Whether you like abstract, realism or crafts, or just love to see something a little different, look no further than Hedon Museum. We are currently hosting the joint talents of a father, daughter and granddaughter team who have not disappointed with this wonderful and popular exhibition.
If you missed us on BBC Radio Humberside, find the show on BBC IPlayer here– we’re about 50 minutes in.
A big thank you to BBC Radio Humberside for coming to Hedon Museum this morning for your game ‘Absolutely Clueless’! In case anyone missed it – the last part of the clue was ‘Relatively Mickey pilots the way’ and the answer was the ‘Amy Johnson Mouse’.
Our current exhibition features perfect paintings and adorable sculptures and our next exhibition in August will be of particular interest to radio fans. It will feature the oldest radios, TVs, computers and even the first hairdryer!
It is always something quite special when a family comes together for an exhibition. Father and daughter, John Parks and Kathryn Ashcroft have teamed up to offer us a truly multi-media exhibition, and look out for a beautiful painting by eight year old Lily, the youngest exhibitor we’ve ever had! Kathryn’s little mice are a must-see for anyone who loves all things adorable, and if you want to see how varied the world of painting is, then you need look no further than John Parks. This is not the first experience they have of exhibiting. Both have shown their works at the Ferens Art Gallery in Hull, Bridlington Spar and even taken part in a touring exhibition for the BBC.
John loves to experiment. He has works of art with an abstract and a realistic style. He has used wool, he has painted stones, he has sketched, used watercolours and mounted on pieces of shed, something he quite aptly called Shed Art. Mounted upon seven pieces of shed are what look like painted ceramic, but it is actually cleverly disguised MDF displaying beautiful images. A more recent edition to his Shed Art collection is wirework on a piece of corrugated roofing. John has painted animals, flowers and landscapes, but his true love lies with architecture. He is often commissioned to paint people’s house in extraordinary detail, but for his personal work he prefers old buildings with interesting features. A beautiful window above a door, a crack in the wall, a smashed window pane, anything that adds character. Recently he has taken to layering the paper to achieve a 3D picture, a quite effective technique.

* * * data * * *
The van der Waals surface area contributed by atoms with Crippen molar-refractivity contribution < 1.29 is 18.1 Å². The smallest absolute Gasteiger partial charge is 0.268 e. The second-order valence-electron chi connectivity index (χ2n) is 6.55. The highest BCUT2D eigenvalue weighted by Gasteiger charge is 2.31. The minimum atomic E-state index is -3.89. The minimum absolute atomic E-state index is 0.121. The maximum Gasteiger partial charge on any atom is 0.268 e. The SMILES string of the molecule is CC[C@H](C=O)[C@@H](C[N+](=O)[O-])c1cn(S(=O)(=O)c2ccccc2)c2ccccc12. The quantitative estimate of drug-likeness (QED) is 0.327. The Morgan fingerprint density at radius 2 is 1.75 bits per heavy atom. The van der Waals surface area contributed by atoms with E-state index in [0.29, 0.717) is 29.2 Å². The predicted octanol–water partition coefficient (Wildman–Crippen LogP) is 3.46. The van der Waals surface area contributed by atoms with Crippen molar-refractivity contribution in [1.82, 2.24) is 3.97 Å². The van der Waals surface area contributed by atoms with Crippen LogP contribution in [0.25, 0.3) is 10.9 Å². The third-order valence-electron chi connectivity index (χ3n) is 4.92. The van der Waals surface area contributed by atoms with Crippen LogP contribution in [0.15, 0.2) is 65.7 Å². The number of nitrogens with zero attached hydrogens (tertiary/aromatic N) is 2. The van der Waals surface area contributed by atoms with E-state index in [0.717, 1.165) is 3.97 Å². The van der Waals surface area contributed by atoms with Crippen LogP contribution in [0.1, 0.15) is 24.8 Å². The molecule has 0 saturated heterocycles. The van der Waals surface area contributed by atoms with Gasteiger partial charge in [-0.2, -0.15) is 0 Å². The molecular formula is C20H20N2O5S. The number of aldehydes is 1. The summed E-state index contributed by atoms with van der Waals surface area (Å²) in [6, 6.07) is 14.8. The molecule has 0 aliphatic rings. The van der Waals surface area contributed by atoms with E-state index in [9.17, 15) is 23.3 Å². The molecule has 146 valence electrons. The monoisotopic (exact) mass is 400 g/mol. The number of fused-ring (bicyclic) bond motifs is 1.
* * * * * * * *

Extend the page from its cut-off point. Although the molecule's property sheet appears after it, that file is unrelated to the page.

Given the intricacy of the little sculptures created by Kathryn Ashcroft, it is very surprising to learn that she only began making them a year ago. They are made from almost entirely recycled materials too! Any scrap of material, or spare button or piece of driftwood goes into crafting her next cute creation. What began as presents for family and friends, became a small business, such was the popularity of the mice. Each mouse comes with its own little box to stand in, decorated inside and with little accessories added in here and there. Look out for the ‘Space Mouse’! For her exhibition she will be putting together something special too! A mouse house, with a mouse hole on one side, and on the other her little mice in their homes. Some of her mice will be for sale whereas others, such as the ‘Amy Johnson Mouse’, can be commissioned.
Both artists are selling their works. Kathryn is also selling cards featuring her mice, and John has kindly said that all profits from the sale of his picture stones can go to Hedon Museum – snap them up before they disappear! This one promises to be something special so don’t miss it!
Exhibition runs Wednesday 28th June – Saturday 29th July. Opening times are every Wednesday and Saturday 10am – 4pm. FREE ADMISSION. Tea, coffee and biscuits are available. Pre-loved and local interest books for sale.